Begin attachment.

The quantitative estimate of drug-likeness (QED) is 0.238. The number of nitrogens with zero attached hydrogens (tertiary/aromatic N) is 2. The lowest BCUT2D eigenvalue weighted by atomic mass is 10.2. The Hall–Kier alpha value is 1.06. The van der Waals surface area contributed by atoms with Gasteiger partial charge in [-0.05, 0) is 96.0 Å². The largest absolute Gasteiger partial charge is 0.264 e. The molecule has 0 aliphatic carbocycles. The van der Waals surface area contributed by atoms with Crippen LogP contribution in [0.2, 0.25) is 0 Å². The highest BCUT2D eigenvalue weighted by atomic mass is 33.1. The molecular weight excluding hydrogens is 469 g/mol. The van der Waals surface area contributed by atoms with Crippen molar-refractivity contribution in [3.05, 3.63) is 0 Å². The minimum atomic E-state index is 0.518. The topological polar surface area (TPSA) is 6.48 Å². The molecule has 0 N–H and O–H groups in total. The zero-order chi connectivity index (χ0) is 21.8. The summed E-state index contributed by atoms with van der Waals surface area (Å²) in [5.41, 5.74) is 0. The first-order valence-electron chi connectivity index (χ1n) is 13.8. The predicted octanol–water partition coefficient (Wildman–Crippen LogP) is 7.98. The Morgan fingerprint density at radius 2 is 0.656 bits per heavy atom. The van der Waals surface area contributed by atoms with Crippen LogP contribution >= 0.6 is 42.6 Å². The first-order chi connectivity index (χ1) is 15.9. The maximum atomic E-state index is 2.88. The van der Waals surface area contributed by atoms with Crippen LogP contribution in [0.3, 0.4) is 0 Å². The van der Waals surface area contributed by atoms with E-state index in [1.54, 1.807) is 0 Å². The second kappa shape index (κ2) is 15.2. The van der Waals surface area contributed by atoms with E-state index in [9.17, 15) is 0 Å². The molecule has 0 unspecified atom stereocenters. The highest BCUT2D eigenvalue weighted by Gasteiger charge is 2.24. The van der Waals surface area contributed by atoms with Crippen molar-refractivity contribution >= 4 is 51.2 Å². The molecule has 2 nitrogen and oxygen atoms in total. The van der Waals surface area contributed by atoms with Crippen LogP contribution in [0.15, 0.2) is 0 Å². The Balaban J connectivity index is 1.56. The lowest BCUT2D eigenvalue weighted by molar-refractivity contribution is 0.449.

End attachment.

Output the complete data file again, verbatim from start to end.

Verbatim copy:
The quantitative estimate of drug-likeness (QED) is 0.238. The number of nitrogens with zero attached hydrogens (tertiary/aromatic N) is 2. The lowest BCUT2D eigenvalue weighted by atomic mass is 10.2. The Hall–Kier alpha value is 1.06. The van der Waals surface area contributed by atoms with Gasteiger partial charge in [-0.05, 0) is 96.0 Å². The largest absolute Gasteiger partial charge is 0.264 e. The molecule has 0 aliphatic carbocycles. The van der Waals surface area contributed by atoms with Crippen LogP contribution in [0.2, 0.25) is 0 Å². The highest BCUT2D eigenvalue weighted by atomic mass is 33.1. The molecular weight excluding hydrogens is 469 g/mol. The van der Waals surface area contributed by atoms with Crippen molar-refractivity contribution in [3.05, 3.63) is 0 Å². The minimum atomic E-state index is 0.518. The topological polar surface area (TPSA) is 6.48 Å². The molecule has 0 N–H and O–H groups in total. The zero-order chi connectivity index (χ0) is 21.8. The summed E-state index contributed by atoms with van der Waals surface area (Å²) in [5.41, 5.74) is 0. The first-order valence-electron chi connectivity index (χ1n) is 13.8. The predicted octanol–water partition coefficient (Wildman–Crippen LogP) is 7.98. The Morgan fingerprint density at radius 2 is 0.656 bits per heavy atom. The van der Waals surface area contributed by atoms with Crippen LogP contribution >= 0.6 is 42.6 Å². The first-order chi connectivity index (χ1) is 15.9. The maximum atomic E-state index is 2.88. The van der Waals surface area contributed by atoms with Crippen LogP contribution in [0.3, 0.4) is 0 Å². The van der Waals surface area contributed by atoms with E-state index in [1.54, 1.807) is 0 Å². The second kappa shape index (κ2) is 15.2. The van der Waals surface area contributed by atoms with E-state index in [9.17, 15) is 0 Å². The molecule has 0 unspecified atom stereocenters. The highest BCUT2D eigenvalue weighted by Gasteiger charge is 2.24. The van der Waals surface area contributed by atoms with Crippen molar-refractivity contribution >= 4 is 51.2 Å². The molecule has 2 nitrogen and oxygen atoms in total. The van der Waals surface area contributed by atoms with Crippen LogP contribution in [0.15, 0.2) is 0 Å². The Balaban J connectivity index is 1.56. The lowest BCUT2D eigenvalue weighted by molar-refractivity contribution is 0.449.